Across the Great Sea, Katelyn is summoned to the slave city Likhan. After the death of Seht Reza, Likhan teeters toward revolution as her nephew Darien seeks the throne. To help him, Kate must work alongside Alaric, the assassin who will stop at nothing to win her back in Luca’s absence. The dark forces mounting against Darien leave Kate vulnerable to the destructive pull of her elemental nature.

Dreams of Ice and Shadow is the heart-stopping second volume of the Frostbite series, where gothic terrors invade epic fantasy. Sinister, unnatural horrors are unleashed, and Katelyn and Luca’s passions burn brighter than ever as the dangers facing Icarya threaten to separate them forever.” 

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8 thoughts on “An Undying Romance: Vampires in Fiction

  1. Vampires are definitely one of the most provocative monsters of fiction. They tap into the struggle between intellect and base desires, fear of death, the temptations (and price) of power, and they probably represent the most attractive “conversion” monster out there (not too many want to become a zombie).
    I think monsters that still bear some semblance to their human past, and maintain a level of intellect, are particularly interesting. And I like how the lore offers greater powers, and greater limitations. I’ve always been drawn to that idea of the monster, something that can easily overwhelm us, if we don’t keep our wits and remember how to fight and bind them.
    The touch about “unable to stand the light of the sun” is a particularly nice touch, since it creates a widely accessible “safe space”, and a strong sense of impending deadlines.
    At some point I think I’ll write a vampire story, explore my own version of it. I thought Anne Rice’s Interview With a Vampire adding something very interesting when she introduced the concept of vampires growing “too old”, too disconnected with the world, to the point where it was their own inner struggles, and not humans, that became the greatest threat to their immortality. That’s something I’d like to see explored more, the ways in which immortality itself can take its tole.

    Liked by 2 people

    • Yes vampires really do have so many aspects that make them fascinating, and I agree that they are probably the most appealing of the “conversion” monsters (werewolves and zombies are interesting too, but they don’t have quite the same appeal). I love coming across new versions or interpretations I haven’t seen before.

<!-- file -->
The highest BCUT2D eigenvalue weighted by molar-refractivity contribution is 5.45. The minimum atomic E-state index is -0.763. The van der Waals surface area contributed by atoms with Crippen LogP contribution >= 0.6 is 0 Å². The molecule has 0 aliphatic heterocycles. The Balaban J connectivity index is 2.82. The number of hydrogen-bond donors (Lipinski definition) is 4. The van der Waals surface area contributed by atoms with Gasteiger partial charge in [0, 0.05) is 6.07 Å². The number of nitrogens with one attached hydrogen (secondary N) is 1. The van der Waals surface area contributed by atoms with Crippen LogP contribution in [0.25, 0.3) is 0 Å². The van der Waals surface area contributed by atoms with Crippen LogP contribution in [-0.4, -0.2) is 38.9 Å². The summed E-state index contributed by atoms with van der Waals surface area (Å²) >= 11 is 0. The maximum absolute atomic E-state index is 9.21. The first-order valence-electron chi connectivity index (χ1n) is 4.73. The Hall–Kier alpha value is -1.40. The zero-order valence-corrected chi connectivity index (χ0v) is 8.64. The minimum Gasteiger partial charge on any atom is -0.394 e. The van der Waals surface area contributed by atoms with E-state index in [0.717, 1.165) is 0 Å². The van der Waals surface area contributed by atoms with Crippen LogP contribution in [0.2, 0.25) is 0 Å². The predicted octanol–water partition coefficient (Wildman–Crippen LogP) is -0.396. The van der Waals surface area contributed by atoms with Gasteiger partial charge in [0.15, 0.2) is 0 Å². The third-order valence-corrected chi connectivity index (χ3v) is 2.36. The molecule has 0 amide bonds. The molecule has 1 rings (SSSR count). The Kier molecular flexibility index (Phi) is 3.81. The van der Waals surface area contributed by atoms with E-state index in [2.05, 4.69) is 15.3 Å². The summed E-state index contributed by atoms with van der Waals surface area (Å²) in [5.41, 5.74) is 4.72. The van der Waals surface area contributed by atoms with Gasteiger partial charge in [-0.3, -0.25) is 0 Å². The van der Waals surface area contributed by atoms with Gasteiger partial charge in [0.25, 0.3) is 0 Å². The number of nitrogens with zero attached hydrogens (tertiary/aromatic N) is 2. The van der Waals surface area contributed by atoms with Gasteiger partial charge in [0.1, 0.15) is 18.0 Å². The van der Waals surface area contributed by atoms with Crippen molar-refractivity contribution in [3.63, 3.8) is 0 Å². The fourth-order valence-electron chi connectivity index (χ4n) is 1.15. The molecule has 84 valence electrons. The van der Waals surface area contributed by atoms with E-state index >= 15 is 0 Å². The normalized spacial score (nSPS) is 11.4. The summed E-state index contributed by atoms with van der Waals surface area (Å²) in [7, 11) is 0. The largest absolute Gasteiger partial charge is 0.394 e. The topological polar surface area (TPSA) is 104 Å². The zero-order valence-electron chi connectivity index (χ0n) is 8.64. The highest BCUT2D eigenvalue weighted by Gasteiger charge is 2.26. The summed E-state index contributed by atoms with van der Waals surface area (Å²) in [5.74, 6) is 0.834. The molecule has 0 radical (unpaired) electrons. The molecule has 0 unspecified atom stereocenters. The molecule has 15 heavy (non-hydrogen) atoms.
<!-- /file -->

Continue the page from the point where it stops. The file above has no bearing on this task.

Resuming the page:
I actually finally read Interview with the Vampire last year and I also found it fascinating to see the new angle she took – it really did become less about humans (I was surprised how superfluous the humans were!), and much more about the struggle with immortality and finding meaning in endless life. A pretty bleak tale but definitely an interesting exploration.

      Liked by 1 person

  2. What an interesting post! I remember the first time I read The Vampyre and thinking “Wow, this is how it started. It feels like I’ve just stumbled upon some ancient artifact.” Which I kind of had, in a way. I have yet to read Dracula, though. It’s shameful that I haven’t yet, I know, but hopefully this Halloween!
    Anyway, wonderful insight into an author’s mind and their creative process. Really cool 🙂

    Liked by 1 person

    • Cool you have read the Vampyre! I shamefully hadn’t even heard of it till I read this post (now I am better informed thankfully 🙂 ), but I do love going back to ancient-artefact-like originals, so maybe one day I will read it. I did read Dracula though – definitely a good Halloween choice! It also has a bit of a ‘this is how it started’ feel to it.
      And yes I also thought this insight was really interesting, it’s great to be able to host a guest post like this!


      • Yes and it was terrifying! It was actually a professor of mine who recommended it to me and I have to say it did not disappoint.
        Definitely reading Dracula this year, no more excuses! I have waited too long hahaha
        Guest posts are always interesting, thanks again for sharing 🙂

        Liked by 1 person